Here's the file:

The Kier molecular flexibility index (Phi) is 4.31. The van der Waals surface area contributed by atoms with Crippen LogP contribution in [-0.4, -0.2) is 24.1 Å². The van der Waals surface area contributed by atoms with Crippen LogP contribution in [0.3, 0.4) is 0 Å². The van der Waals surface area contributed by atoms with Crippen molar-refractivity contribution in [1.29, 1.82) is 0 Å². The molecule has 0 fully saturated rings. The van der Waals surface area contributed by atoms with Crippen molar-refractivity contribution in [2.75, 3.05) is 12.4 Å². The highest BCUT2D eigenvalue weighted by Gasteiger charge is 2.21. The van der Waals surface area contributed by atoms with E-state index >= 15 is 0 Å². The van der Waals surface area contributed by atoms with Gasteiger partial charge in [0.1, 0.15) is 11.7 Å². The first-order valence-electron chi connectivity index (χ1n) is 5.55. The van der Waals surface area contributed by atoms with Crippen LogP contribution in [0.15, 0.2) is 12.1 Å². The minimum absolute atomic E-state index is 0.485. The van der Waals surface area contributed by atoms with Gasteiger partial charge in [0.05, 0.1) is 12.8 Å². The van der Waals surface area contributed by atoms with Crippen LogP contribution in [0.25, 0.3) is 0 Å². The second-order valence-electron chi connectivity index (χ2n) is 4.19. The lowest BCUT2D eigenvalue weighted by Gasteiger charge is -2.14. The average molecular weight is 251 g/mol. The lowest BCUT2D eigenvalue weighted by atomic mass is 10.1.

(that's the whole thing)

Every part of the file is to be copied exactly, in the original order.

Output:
The Kier molecular flexibility index (Phi) is 4.31. The van der Waals surface area contributed by atoms with Crippen LogP contribution in [-0.4, -0.2) is 24.1 Å². The van der Waals surface area contributed by atoms with Crippen LogP contribution in [0.3, 0.4) is 0 Å². The van der Waals surface area contributed by atoms with Crippen molar-refractivity contribution in [1.29, 1.82) is 0 Å². The molecule has 0 fully saturated rings. The van der Waals surface area contributed by atoms with Crippen molar-refractivity contribution in [2.75, 3.05) is 12.4 Å². The highest BCUT2D eigenvalue weighted by Gasteiger charge is 2.21. The van der Waals surface area contributed by atoms with E-state index >= 15 is 0 Å². The van der Waals surface area contributed by atoms with Gasteiger partial charge in [0.1, 0.15) is 11.7 Å². The first-order valence-electron chi connectivity index (χ1n) is 5.55. The van der Waals surface area contributed by atoms with Crippen LogP contribution in [0.15, 0.2) is 12.1 Å². The minimum absolute atomic E-state index is 0.485. The van der Waals surface area contributed by atoms with Gasteiger partial charge in [0.05, 0.1) is 12.8 Å². The van der Waals surface area contributed by atoms with Crippen LogP contribution in [0.25, 0.3) is 0 Å². The second-order valence-electron chi connectivity index (χ2n) is 4.19. The lowest BCUT2D eigenvalue weighted by Gasteiger charge is -2.14. The average molecular weight is 251 g/mol. The lowest BCUT2D eigenvalue weighted by atomic mass is 10.1.